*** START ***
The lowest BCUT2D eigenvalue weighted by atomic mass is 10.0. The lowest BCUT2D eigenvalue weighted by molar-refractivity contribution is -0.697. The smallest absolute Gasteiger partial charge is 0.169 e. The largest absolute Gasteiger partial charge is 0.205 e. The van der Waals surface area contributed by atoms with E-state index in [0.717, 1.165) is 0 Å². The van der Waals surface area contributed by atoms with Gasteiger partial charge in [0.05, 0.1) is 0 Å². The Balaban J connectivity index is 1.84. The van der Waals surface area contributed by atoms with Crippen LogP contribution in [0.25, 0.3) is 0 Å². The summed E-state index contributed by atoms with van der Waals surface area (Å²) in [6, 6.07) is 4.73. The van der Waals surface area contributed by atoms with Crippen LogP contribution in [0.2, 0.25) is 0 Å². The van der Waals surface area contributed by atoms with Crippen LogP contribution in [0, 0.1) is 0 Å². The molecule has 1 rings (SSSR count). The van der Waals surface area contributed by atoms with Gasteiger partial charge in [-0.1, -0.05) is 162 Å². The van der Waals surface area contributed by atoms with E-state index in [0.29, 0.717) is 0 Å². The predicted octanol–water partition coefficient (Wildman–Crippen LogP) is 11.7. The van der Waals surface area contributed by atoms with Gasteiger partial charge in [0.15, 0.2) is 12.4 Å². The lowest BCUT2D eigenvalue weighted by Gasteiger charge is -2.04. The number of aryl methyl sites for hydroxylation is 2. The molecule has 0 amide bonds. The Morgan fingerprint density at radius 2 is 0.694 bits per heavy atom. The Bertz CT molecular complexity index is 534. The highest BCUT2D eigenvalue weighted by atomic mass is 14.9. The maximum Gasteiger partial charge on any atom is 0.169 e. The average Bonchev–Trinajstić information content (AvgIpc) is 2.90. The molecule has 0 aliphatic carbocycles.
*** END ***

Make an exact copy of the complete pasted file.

The lowest BCUT2D eigenvalue weighted by atomic mass is 10.0. The lowest BCUT2D eigenvalue weighted by molar-refractivity contribution is -0.697. The smallest absolute Gasteiger partial charge is 0.169 e. The largest absolute Gasteiger partial charge is 0.205 e. The van der Waals surface area contributed by atoms with E-state index in [0.717, 1.165) is 0 Å². The van der Waals surface area contributed by atoms with Gasteiger partial charge in [0.05, 0.1) is 0 Å². The Balaban J connectivity index is 1.84. The van der Waals surface area contributed by atoms with Crippen LogP contribution in [0.25, 0.3) is 0 Å². The summed E-state index contributed by atoms with van der Waals surface area (Å²) in [6, 6.07) is 4.73. The van der Waals surface area contributed by atoms with Crippen LogP contribution in [0.2, 0.25) is 0 Å². The van der Waals surface area contributed by atoms with Crippen LogP contribution in [0, 0.1) is 0 Å². The molecule has 1 rings (SSSR count). The van der Waals surface area contributed by atoms with Gasteiger partial charge in [-0.1, -0.05) is 162 Å². The van der Waals surface area contributed by atoms with E-state index in [0.29, 0.717) is 0 Å². The predicted octanol–water partition coefficient (Wildman–Crippen LogP) is 11.7. The van der Waals surface area contributed by atoms with Gasteiger partial charge in [0.15, 0.2) is 12.4 Å². The lowest BCUT2D eigenvalue weighted by Gasteiger charge is -2.04. The number of aryl methyl sites for hydroxylation is 2. The molecule has 0 amide bonds. The Morgan fingerprint density at radius 2 is 0.694 bits per heavy atom. The Bertz CT molecular complexity index is 534. The highest BCUT2D eigenvalue weighted by atomic mass is 14.9. The maximum Gasteiger partial charge on any atom is 0.169 e. The average Bonchev–Trinajstić information content (AvgIpc) is 2.90. The molecule has 0 aliphatic carbocycles.